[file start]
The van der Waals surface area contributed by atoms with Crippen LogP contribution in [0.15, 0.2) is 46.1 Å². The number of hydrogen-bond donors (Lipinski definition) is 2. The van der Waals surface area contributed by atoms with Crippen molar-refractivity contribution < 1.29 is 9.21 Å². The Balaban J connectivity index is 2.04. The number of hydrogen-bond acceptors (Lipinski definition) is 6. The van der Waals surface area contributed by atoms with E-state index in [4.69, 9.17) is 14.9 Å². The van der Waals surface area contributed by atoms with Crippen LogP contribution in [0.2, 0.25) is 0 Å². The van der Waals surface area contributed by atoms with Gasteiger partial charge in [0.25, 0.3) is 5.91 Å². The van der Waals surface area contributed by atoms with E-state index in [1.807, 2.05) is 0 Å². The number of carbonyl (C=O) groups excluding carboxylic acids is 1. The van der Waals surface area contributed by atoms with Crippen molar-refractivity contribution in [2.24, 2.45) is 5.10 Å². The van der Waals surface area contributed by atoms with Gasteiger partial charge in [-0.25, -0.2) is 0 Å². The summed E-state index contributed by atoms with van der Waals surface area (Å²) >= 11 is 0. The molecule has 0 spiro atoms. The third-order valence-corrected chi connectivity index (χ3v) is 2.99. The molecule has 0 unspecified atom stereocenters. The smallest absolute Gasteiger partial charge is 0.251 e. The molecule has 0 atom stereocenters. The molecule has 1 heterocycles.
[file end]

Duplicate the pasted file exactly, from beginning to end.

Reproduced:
The van der Waals surface area contributed by atoms with Crippen LogP contribution in [0.15, 0.2) is 46.1 Å². The number of hydrogen-bond donors (Lipinski definition) is 2. The van der Waals surface area contributed by atoms with Crippen molar-refractivity contribution < 1.29 is 9.21 Å². The Balaban J connectivity index is 2.04. The number of hydrogen-bond acceptors (Lipinski definition) is 6. The van der Waals surface area contributed by atoms with E-state index in [4.69, 9.17) is 14.9 Å². The van der Waals surface area contributed by atoms with Crippen LogP contribution in [0.2, 0.25) is 0 Å². The van der Waals surface area contributed by atoms with Gasteiger partial charge in [0.25, 0.3) is 5.91 Å². The van der Waals surface area contributed by atoms with E-state index in [1.807, 2.05) is 0 Å². The number of carbonyl (C=O) groups excluding carboxylic acids is 1. The van der Waals surface area contributed by atoms with Crippen molar-refractivity contribution in [2.24, 2.45) is 5.10 Å². The van der Waals surface area contributed by atoms with Gasteiger partial charge in [-0.25, -0.2) is 0 Å². The summed E-state index contributed by atoms with van der Waals surface area (Å²) >= 11 is 0. The molecule has 0 spiro atoms. The third-order valence-corrected chi connectivity index (χ3v) is 2.99. The molecule has 0 unspecified atom stereocenters. The smallest absolute Gasteiger partial charge is 0.251 e. The molecule has 0 atom stereocenters. The molecule has 1 heterocycles.